Philobiblon: Pensions: the simple story ...

Friday, February 24, 2006

Pensions: the simple story ...

Get a pension, they say. Invest for the future. We're making it simple, they say.

Ha, I say.

The Independent was in the process of changing pensions schemes when I left. I went with the new one, because there was supposed to be extra back-pay paid into it. Whether or not I got that money who knows; it all got so complicated I gave up worrying about it.

So I'm with the new scheme, and I continue that as a stakeholder pension, contributing a modest amount myself each month.

But the money from the old scheme was not - for reasons I've given up trying to obtain - paid into the new one. So I've already got one scheme, my ex-Times one sitting around (which I haven't heard from for a couple of years - must chase that down), and I think I might as well amalgamate these two newest ones, to make it easier to keep track of them, and hopefully ensure I'm not paying too much in fees.

Current tally of phone calls: eight; current tally of letters: six. Have I managed to transfer the money yet? No.

Got to write another letter.



Anonymous Katherine said...

I'd recommend (but I am no expert) that you don't transfer it. The transfer value is rarely anything like as much as the value of what went in, and it is a good idea to have your eggs in a few different baskets in case an insurance company goes under and takes your money with it, a la Equitable.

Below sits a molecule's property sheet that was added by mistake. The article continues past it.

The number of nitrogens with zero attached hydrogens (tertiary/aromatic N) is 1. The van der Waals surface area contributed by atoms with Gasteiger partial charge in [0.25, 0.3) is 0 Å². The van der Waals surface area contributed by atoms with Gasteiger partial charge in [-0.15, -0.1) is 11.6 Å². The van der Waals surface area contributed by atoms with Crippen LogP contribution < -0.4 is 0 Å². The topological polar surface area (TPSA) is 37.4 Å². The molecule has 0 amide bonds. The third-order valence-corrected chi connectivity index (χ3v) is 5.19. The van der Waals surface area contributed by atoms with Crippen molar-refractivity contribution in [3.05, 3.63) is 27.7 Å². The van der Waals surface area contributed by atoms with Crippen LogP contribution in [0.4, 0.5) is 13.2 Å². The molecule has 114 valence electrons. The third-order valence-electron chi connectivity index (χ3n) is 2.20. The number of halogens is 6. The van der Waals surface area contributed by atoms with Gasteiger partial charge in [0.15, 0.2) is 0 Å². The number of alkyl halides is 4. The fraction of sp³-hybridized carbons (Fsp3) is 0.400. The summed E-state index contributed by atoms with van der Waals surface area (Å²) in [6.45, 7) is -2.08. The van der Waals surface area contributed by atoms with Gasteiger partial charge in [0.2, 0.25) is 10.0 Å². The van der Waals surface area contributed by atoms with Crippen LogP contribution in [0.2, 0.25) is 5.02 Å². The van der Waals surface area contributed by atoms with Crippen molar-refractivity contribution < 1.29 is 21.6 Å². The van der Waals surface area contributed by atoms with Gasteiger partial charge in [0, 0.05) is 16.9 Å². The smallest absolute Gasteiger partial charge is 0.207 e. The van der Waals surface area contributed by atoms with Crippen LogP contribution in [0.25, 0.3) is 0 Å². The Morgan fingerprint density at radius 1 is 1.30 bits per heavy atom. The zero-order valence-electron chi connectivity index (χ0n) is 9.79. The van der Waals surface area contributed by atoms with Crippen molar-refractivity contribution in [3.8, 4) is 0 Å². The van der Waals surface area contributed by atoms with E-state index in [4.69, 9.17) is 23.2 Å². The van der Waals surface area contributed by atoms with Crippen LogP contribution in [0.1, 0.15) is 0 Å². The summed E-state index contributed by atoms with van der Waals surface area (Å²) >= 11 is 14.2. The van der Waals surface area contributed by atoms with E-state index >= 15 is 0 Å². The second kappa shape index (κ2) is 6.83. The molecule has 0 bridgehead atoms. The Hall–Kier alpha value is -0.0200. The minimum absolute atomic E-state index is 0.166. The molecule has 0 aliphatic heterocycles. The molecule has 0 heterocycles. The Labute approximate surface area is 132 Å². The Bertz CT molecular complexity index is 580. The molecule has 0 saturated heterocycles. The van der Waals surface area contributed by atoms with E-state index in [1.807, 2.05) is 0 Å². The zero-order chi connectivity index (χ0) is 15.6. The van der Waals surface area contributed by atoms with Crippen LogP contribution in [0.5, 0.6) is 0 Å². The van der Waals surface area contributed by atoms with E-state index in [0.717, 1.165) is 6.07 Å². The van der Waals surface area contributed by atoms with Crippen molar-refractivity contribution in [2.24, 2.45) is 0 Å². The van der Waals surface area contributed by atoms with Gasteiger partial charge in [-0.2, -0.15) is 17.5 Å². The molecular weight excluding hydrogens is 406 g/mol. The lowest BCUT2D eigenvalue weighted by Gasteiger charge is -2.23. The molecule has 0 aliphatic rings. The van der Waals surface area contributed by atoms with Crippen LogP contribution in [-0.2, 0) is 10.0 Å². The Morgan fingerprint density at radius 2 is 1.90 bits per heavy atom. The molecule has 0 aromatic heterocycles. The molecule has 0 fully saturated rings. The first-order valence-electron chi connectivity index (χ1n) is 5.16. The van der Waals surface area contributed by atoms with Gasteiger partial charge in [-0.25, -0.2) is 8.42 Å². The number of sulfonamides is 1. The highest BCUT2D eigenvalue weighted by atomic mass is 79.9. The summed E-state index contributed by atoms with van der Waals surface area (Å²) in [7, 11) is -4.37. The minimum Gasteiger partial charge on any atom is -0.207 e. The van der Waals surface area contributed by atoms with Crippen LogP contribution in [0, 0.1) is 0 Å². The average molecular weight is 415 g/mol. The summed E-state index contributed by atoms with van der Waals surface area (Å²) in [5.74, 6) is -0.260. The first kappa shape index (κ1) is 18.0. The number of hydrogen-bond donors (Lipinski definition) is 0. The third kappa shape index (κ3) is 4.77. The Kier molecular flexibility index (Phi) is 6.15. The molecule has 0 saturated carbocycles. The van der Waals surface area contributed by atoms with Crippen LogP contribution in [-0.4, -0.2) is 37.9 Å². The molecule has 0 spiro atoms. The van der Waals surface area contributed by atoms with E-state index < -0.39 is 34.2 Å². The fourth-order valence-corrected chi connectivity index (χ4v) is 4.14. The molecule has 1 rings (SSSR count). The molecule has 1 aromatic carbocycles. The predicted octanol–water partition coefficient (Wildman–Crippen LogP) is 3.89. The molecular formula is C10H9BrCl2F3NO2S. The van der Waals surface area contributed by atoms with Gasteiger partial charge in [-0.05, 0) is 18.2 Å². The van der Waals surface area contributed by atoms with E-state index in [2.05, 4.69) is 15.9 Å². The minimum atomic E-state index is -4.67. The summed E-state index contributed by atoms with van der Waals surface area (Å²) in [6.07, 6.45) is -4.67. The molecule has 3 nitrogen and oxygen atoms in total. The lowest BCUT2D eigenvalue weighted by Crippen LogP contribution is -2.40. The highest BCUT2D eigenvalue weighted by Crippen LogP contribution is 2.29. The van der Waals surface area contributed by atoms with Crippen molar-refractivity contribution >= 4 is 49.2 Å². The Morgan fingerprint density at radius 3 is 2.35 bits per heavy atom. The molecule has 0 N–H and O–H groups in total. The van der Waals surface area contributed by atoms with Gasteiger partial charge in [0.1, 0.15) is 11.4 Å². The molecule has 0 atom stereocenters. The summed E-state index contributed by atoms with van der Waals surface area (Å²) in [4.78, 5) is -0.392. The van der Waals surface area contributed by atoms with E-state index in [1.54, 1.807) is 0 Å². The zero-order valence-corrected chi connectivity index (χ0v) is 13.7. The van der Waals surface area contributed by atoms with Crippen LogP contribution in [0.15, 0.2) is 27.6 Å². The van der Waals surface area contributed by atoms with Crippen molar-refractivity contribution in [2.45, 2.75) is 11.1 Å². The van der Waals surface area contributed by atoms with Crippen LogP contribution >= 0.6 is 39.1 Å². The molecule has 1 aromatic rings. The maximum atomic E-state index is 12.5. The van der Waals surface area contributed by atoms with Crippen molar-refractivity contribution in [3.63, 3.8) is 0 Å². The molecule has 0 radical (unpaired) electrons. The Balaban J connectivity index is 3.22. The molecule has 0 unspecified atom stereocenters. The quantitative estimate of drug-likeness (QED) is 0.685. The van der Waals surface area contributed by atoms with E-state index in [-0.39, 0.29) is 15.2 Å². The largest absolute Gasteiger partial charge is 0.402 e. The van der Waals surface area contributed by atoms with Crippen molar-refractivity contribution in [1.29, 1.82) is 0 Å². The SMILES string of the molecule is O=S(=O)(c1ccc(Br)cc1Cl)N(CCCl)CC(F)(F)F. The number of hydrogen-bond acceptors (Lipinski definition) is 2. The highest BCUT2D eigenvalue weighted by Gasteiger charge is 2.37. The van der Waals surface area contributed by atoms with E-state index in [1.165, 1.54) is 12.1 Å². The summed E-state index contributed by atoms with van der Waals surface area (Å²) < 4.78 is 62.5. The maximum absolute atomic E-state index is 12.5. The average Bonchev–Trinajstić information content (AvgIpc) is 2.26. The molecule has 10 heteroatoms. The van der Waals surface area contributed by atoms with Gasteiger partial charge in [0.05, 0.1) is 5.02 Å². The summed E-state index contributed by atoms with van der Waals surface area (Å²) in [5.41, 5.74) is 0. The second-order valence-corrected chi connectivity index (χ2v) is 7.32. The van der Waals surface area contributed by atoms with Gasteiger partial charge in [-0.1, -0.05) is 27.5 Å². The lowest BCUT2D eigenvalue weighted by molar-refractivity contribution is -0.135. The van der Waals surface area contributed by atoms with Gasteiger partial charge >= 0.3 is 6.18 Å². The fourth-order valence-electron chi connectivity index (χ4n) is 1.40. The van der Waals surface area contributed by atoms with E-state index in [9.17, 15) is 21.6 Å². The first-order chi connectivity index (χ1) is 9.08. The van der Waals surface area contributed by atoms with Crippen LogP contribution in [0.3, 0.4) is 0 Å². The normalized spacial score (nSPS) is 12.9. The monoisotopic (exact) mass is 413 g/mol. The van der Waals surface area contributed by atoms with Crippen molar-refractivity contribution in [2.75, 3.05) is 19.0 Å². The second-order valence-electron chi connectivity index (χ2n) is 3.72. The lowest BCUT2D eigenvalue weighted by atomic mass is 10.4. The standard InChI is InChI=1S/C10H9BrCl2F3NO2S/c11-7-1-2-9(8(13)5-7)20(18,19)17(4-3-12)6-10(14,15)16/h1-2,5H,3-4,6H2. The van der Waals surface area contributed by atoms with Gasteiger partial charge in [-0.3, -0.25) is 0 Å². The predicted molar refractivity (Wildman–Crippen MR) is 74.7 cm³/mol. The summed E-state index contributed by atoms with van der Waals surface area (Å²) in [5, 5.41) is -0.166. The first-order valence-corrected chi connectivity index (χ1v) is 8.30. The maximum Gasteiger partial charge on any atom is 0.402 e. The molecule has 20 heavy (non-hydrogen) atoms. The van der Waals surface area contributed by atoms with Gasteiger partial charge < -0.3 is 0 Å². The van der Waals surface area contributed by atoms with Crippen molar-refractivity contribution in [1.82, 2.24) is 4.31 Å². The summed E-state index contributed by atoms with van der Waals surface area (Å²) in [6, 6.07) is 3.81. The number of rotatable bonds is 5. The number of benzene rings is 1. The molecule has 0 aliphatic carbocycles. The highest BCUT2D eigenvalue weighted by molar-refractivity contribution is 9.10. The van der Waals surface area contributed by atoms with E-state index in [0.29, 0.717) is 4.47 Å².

2/24/2006 05:27:00 pm  
Blogger StyleyGeek said...

Grrr indeed. I sympathise completely. In the last eight years, my husband and I have lived and worked in five different countries, accumulating seven pension funds between us. Most of them make it difficult (or impossible) to transfer the savings into an overseas pension fund, or if they do allow it, huge amounts of tax are taken at both ends. Yet none of them will ever pay us out a cent, because we worked for less than two years in each place.

2/24/2006 10:58:00 pm  
Blogger Natalie Bennett said...

I'm told the transfer value is exactly the same as the "real" value - the original scheme is closing down anyway, so you have to move it for something. And stylegeek, I know exactly what you mean. I have $3,000 (c. £1,000) trapped in Australia from when I was about 25 - to become available at 55, when the income will probably buy about one cup of coffee a week. (Whereas now it would come in quite handy.) To make any sense these things need to be internationally portable - but I won't hold my breath until it happens.

2/25/2006 12:05:00 am  

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